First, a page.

In order to keep engagement in a game, there should always be an opportunity for players remaining in the game to win. There are few things more frustrating than knowing with certainty you have no chance to win a game, but being forced to continue playing. Having mechanics in your game that allow players to remain competitive will help maintain the excitement level throughout play. The longer your typical game length, the more important it is to have good come back mechanics. Here are some considerations when adding come back mechanics to your game:
Early vs. Late Game Decisions
One key tradeoff when evaluating come back mechanics is the importance of early game decisions vs. late game decisions. By magnifying the significance of late game decisions (e.g. offering more points in later rounds of a game), you can help players feel like they can still overcome an early game deficit.
It is important to balance the strength of come back mechanics against the feeling that early game decisions are still impactful. It can be helpful to think of each phase of your game as its own mini-game (e.g. beginning, middle, end). The prize of each mini-game is an advantage to the winner in the next phase of the game. Focus on each phase independently and make sure it is engaging and impactful on its own.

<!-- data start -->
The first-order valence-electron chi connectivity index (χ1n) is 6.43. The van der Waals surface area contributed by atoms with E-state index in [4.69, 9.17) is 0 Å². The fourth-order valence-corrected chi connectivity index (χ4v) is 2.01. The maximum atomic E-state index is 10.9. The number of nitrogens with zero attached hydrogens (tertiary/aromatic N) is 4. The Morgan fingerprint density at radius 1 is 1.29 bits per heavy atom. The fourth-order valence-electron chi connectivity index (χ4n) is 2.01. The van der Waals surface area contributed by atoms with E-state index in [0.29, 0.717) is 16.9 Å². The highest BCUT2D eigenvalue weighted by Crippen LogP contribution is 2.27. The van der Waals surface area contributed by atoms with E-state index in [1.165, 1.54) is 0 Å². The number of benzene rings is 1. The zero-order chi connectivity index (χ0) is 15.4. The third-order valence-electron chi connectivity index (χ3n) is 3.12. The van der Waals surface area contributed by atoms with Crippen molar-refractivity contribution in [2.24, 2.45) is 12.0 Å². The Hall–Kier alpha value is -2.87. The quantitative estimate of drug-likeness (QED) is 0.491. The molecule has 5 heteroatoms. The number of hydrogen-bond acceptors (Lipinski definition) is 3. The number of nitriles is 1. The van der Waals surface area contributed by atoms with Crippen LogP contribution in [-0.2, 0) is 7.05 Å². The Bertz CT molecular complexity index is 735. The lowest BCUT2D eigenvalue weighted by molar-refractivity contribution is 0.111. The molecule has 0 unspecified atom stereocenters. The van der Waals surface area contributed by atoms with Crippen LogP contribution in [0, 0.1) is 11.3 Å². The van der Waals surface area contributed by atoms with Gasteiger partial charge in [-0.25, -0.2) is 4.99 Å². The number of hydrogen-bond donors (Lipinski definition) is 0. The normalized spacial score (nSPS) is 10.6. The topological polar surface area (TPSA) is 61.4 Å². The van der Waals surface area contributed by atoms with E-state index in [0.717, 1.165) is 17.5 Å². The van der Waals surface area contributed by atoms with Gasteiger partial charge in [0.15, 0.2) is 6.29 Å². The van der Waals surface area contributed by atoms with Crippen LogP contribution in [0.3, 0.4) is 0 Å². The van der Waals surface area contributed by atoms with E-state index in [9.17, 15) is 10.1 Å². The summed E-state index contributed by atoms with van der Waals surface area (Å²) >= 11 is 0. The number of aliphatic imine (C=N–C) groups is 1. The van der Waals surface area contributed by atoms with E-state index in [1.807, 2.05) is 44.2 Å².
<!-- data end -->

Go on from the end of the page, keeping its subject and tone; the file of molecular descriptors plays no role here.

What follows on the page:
Randomness is another valuable tool to give players a feeling of engagement late in the game. Introducing even very small probabilities for outrageous outcomes (e.g. the player in last taking the lead late in the game due to a “hot” run of dice rolls), can greatly increase excitement.
One form of randomness particularly effective in keeping engagement high is to make the timing of the endgame uncertain. In Reiner Knizia’s boardgame Ra, the game ends whenever a certain number of Ra tiles are pulled. As more Ra tiles get pulled the tension rises, but a lucky run of tiles can extend the game out, giving trailing players a chance to catch up to the leader. If you never know exactly when the game will end, you never know if you still have time to catch up.
Hiding information about the final score can also be a useful tool for keeping engagement high. Even when the information is “in theory” not hidden, making it harder for players to track exactly who is winning can keep the excitement level alive even if the outcome is already predetermined. In my deckbuilding game, Ascension, for example, cards included in each player’s deck are worth points at the end of the game. Since players acquire so many cards throughout the game, it is almost impossible to keep track of all the points in each player’s deck. We could just as easily have made it so players get point tokens whenever they acquire a card, leaving all points in plain view, but this would have significantly reduced excitement as the outcome would be much more easily predicted before the game end.
Negative Feedback Loops and Explicit Mechanics